[¶4] Father sought primary custody of the children, alleging, among other things, that Mother was systematically alienating the children from him[1] and suffered from a drinking problem. To support his allegation of alienation, Father introduced numerous emails, text messages, and audio recordings documenting Mother's behavior. Among many examples, Mother told or texted Father: "I'm going to tell the kids that you don't want to see them . . . [and] that you're choosing your girlfriend over them"; "I do not like [your girlfriend] and will make sure the kids don't either"; "I'll make sure the kids know you're choosing the b**** over them." Additionally, Mother would not allow the children to take their stuffed animals to Father's home and, during Father's visitation time, Mother texted pictures of herself with the stuffed animals to the children with the message "Puppy and Lamby miss you . . . [w]e want to have a playdate with you." Father also presented evidence that Mother, while insisting that Father contact the children only via the daughter's cell phone, blocked his phone number on that phone-thus explaining why the children were not answering his calls. To support his allegation that Mother had a drinking problem, Father presented Mother's bank records showing regular alcohol purchases, financed by either child support payments or her retirement savings, and Mother's own testimony that she had been arrested three times for DWUI. Father had recently remarried and believed that his new, blended family offered a stable support system for the children.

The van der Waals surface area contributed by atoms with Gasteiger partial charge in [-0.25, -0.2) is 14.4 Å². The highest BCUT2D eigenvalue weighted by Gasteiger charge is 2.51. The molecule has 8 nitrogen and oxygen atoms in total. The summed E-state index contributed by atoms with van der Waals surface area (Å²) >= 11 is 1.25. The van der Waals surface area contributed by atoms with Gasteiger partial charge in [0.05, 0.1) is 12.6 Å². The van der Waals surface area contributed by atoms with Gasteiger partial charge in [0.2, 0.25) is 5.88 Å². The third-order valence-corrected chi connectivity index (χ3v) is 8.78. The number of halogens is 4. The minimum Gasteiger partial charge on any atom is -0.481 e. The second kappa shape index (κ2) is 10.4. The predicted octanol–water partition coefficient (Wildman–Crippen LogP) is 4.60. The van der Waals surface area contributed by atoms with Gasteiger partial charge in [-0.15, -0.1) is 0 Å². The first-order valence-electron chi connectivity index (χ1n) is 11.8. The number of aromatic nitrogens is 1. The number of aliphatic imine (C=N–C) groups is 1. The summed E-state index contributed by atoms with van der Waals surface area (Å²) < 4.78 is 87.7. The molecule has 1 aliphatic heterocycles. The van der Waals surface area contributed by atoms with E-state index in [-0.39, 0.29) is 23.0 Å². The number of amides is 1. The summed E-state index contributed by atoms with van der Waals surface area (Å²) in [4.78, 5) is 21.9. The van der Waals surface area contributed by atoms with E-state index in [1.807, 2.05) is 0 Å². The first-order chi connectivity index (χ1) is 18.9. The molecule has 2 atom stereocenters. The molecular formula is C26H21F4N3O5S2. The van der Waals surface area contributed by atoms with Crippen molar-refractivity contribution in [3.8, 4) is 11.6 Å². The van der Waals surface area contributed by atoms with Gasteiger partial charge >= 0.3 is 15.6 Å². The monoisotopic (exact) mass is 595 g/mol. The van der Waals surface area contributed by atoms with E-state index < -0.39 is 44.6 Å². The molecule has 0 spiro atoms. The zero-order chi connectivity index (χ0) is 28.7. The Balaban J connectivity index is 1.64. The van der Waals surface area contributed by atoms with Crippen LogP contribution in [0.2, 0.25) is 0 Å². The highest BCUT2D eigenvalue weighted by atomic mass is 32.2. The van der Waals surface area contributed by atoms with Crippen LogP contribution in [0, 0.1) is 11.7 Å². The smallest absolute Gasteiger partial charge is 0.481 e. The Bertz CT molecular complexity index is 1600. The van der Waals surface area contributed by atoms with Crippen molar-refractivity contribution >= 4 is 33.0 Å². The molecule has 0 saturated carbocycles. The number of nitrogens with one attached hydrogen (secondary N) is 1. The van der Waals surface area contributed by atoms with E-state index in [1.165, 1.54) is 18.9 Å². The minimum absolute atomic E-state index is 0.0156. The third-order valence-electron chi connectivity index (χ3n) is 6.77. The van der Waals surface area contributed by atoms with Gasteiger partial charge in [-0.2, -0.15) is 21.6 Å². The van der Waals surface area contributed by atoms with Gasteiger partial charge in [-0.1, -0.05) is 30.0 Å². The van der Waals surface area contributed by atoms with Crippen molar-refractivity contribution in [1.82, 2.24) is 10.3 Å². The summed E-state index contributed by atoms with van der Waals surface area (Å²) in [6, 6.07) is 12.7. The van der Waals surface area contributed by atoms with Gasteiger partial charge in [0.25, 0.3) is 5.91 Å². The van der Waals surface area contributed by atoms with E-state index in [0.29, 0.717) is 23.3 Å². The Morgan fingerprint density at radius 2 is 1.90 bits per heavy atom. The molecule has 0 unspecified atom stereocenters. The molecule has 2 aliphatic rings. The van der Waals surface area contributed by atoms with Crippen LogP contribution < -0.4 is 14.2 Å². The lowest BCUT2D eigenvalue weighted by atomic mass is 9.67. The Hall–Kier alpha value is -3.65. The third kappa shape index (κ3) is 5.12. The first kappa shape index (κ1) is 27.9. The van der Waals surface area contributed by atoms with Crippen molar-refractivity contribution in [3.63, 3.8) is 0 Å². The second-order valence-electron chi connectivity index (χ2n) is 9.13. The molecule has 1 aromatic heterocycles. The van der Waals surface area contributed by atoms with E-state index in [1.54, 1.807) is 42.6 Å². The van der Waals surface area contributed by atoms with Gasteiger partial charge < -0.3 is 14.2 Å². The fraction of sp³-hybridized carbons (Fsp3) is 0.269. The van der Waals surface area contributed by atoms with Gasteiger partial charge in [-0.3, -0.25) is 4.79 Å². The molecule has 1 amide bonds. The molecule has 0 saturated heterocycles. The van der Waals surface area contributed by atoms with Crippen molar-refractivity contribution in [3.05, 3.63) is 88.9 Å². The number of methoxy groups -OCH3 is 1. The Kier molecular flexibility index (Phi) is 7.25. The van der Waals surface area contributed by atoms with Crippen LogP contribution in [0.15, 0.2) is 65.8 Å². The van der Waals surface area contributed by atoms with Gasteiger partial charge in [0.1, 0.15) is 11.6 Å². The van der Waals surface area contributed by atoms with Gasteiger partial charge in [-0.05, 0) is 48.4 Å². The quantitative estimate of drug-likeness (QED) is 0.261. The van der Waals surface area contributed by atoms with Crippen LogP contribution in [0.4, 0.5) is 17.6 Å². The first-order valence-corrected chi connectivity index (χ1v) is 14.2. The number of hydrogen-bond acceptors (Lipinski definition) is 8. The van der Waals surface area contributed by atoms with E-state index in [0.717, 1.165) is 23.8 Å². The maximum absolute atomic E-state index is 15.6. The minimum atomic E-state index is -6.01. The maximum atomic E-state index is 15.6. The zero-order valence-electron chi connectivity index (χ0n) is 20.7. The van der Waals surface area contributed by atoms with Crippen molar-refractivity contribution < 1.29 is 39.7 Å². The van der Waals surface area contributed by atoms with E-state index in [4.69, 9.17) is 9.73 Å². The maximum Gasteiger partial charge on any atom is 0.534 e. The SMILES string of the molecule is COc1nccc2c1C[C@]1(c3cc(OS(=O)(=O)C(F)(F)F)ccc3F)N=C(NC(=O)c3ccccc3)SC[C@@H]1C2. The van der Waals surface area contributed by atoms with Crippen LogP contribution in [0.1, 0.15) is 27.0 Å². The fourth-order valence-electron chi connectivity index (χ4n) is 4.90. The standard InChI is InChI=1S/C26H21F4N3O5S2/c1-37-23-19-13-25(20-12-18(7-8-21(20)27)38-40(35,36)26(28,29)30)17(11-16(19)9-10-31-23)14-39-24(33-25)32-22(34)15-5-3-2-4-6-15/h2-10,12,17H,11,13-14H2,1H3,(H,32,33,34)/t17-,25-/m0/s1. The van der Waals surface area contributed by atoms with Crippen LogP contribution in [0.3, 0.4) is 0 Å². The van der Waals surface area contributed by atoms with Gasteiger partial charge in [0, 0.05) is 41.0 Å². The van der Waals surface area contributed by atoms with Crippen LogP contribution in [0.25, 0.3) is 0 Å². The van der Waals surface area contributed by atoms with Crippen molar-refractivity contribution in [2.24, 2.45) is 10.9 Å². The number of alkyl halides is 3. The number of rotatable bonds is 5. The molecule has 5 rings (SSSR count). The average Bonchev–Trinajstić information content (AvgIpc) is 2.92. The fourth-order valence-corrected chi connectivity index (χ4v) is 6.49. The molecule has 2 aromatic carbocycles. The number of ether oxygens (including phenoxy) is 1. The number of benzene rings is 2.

[¶5] Mother, on the other hand, sought to keep primary custody of the children and to reduce Father's visitation time with the children, alleging that Father was a controlling, abusive, and dangerous person who became interested in becoming the primary custodial parent only after Mother sought an increase in child support. Mother denied that she had a drinking problem. Mother admitted that she had engaged in alienating behavior but, with ongoing therapy, she was "taking steps to change some of these behaviors."

         [¶6] Approximately four weeks after the hearing, the district court issued a "Temporary Order for Modification of Visitation" (the Temporary Order). The district court found four material changes of circumstances: Mother's diagnosis of breast cancer; Mother's unemployment during cancer treatment; Father's remarriage that brought step-siblings into his home; and-"the biggest material change in circumstances"-Mother's behaviors that were "likely to result in" alienating the children from their Father. The district court found that Father also engaged in alienating behavior, and "this is a close call." The district court stated: "With all the instability the children have experienced in the past few years, the Court is reluctant to add to [the children's] burden by transferring primary custody away [from Mother], " yet "[a]t the same time, if the relationship between [Father] and the children is actually being threatened, the Court may not have any other options." Ultimately, the court decided that, although Mother's behavior was "likely to result in" harm, the harm had not yet resulted (the children had not rejected Father), and the court could not justify awarding custody to Father at this time.